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What’s new in Kosovo’s CivicTech

May 26, 2017 | by:

We got some fresh news from Kosovo delivered by Gramos Kamberi (, Blinera Meta (Open Data Kosovo) and Partin Imeri (Open Data Kosovo), with moderation by Danira Karović (CA “Why not”).

Gramos presented the idea and implementation of Conflict transformation program, which aims to establish and improve the interethnic relations in Kosovo, through continuous education.

Conflict transformation program is carried out primarily through interactive work with different communities. Gramos emphasized that field work reveals that everyone in Kosovo, whatever their ethnic background is, face similar problems. This is where he found the inspiration to create an e-learning platform that he named “hajde ti” (you do it). This title was chosen intentionally, as it is understood by both target groups, the Serbs and the Albanians. He said that this is the first platform of its kind in Kosovo and it’s very easy to use. It can be utilized by everyone in the region, not just the citizens of Kosovo, regardless of their ethnicity.

Their plans for the future include the development of a mobile application which will be used for the same purpose, but they also intend to make it commercial, since the continuation of their programs does require financial resources. One of their main challenges, as he pointed out, is to “turn” the government to start working with them for the common good.

Blinera Meta (Open Data Kosovo) shared last year’s success story of the “Decode Darfur” project, that she considers to be the most significant and the most emotional activity they have carried out last year. As Blina explained, 28.600 decoders put in over 9.000 hours of work to help map distant and vulnerable villages in Darfur,using their own computers and smartphones. This initiative started after Amnesty International published credible evidence of atrocities committed by the Sudanese military, which attacked countless villages in Darfur, using also chemical weapons. The volunteers identified and mapped over 26.000 square kilometers of satellite images in order to identify the distant villages that were in danger.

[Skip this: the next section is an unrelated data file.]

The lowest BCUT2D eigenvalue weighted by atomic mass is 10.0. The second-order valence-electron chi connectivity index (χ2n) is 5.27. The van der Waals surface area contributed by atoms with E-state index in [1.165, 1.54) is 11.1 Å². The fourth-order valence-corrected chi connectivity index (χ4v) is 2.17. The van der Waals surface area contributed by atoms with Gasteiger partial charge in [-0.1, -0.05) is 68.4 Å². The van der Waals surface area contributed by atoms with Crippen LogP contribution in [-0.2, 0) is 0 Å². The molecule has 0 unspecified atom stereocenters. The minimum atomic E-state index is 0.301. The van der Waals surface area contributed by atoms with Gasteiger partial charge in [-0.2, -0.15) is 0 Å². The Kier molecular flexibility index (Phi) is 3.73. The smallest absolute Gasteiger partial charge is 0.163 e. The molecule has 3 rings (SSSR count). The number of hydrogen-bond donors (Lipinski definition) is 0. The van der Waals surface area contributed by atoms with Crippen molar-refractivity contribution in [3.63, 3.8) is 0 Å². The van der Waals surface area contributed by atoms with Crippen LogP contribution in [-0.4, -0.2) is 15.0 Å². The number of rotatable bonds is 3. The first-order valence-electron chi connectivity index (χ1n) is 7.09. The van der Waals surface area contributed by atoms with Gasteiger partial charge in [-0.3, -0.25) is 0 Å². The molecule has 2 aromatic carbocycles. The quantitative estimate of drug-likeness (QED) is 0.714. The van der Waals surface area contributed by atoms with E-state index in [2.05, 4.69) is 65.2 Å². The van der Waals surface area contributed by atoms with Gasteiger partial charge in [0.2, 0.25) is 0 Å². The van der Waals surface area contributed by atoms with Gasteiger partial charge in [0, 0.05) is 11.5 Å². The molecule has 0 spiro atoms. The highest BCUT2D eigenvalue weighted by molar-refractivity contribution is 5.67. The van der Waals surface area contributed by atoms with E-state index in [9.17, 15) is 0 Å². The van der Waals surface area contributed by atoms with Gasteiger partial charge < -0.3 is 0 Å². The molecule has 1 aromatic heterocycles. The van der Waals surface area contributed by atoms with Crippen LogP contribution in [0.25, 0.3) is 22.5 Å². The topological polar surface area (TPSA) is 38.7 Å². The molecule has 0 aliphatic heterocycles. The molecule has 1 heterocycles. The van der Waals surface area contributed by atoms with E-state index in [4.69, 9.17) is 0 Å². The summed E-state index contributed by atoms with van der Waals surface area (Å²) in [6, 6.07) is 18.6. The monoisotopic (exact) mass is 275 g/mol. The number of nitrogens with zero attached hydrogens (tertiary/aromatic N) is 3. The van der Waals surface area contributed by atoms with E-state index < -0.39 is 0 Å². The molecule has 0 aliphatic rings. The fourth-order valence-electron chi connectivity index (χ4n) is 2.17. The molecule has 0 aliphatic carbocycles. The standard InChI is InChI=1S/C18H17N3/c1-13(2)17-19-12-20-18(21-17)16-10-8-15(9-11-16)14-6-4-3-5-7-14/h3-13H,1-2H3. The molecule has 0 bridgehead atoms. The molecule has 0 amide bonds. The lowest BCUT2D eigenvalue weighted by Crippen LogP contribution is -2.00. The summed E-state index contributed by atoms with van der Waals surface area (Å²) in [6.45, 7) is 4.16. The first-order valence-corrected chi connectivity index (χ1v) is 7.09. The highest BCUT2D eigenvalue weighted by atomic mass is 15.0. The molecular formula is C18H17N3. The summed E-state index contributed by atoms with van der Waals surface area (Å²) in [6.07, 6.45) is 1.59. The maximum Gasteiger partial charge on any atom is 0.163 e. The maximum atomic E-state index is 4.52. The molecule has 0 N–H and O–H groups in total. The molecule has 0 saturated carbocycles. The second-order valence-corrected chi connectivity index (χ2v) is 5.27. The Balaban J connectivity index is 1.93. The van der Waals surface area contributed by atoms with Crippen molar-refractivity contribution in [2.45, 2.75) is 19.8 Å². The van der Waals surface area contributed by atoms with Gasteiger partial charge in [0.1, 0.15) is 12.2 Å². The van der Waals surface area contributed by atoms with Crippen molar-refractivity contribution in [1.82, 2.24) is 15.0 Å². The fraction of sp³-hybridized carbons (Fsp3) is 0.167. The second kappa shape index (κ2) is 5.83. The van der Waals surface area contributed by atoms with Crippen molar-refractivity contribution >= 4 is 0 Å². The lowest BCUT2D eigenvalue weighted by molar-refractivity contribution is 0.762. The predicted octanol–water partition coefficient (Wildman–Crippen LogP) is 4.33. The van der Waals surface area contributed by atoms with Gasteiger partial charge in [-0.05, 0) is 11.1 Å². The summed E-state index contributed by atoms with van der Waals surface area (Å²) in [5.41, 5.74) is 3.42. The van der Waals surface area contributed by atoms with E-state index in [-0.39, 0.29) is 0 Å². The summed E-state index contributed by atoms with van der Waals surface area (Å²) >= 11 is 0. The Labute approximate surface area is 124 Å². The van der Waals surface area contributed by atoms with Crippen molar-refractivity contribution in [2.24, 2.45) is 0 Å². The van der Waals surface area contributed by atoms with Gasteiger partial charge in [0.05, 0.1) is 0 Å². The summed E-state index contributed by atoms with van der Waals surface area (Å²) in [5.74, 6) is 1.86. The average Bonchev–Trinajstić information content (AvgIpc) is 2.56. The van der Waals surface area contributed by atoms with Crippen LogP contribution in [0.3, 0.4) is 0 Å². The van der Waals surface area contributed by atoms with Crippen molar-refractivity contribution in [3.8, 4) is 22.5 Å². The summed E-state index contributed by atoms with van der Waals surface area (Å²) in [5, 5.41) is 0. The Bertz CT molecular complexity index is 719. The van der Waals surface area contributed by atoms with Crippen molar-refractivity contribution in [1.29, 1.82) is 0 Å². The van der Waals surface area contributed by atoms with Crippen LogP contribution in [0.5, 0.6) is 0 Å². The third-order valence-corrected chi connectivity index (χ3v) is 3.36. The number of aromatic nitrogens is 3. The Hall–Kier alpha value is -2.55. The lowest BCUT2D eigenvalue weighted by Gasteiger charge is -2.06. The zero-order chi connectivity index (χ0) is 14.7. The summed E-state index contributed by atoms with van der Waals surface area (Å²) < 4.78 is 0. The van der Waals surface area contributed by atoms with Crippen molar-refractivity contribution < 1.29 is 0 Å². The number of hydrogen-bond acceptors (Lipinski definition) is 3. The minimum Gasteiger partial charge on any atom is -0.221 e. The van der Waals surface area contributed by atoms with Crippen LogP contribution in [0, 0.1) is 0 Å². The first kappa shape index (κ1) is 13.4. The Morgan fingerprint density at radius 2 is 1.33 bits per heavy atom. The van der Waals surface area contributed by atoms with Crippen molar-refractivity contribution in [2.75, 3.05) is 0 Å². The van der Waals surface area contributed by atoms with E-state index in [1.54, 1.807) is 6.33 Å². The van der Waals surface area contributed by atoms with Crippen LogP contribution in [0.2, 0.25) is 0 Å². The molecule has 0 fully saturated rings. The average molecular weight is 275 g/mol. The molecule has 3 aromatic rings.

Partin Imeri (Open Data Kosovo) presented the achievements and improvements in their cooperation with the state institutions. He also presented the project “Techstitution” which is focused on young people and their engagement in the democratic processes. The focus is on learning new software skills in order to create “smart institutions” which would provide quality services to the citizens of Kosovo.

The project has already brought some positive results. One that Partin is most proud of is a platform developed by one of the students who participated in the project, as well as the fact that four participants started new careers after completing the program (two are now working in public sector and another two in Open Data Kosovo).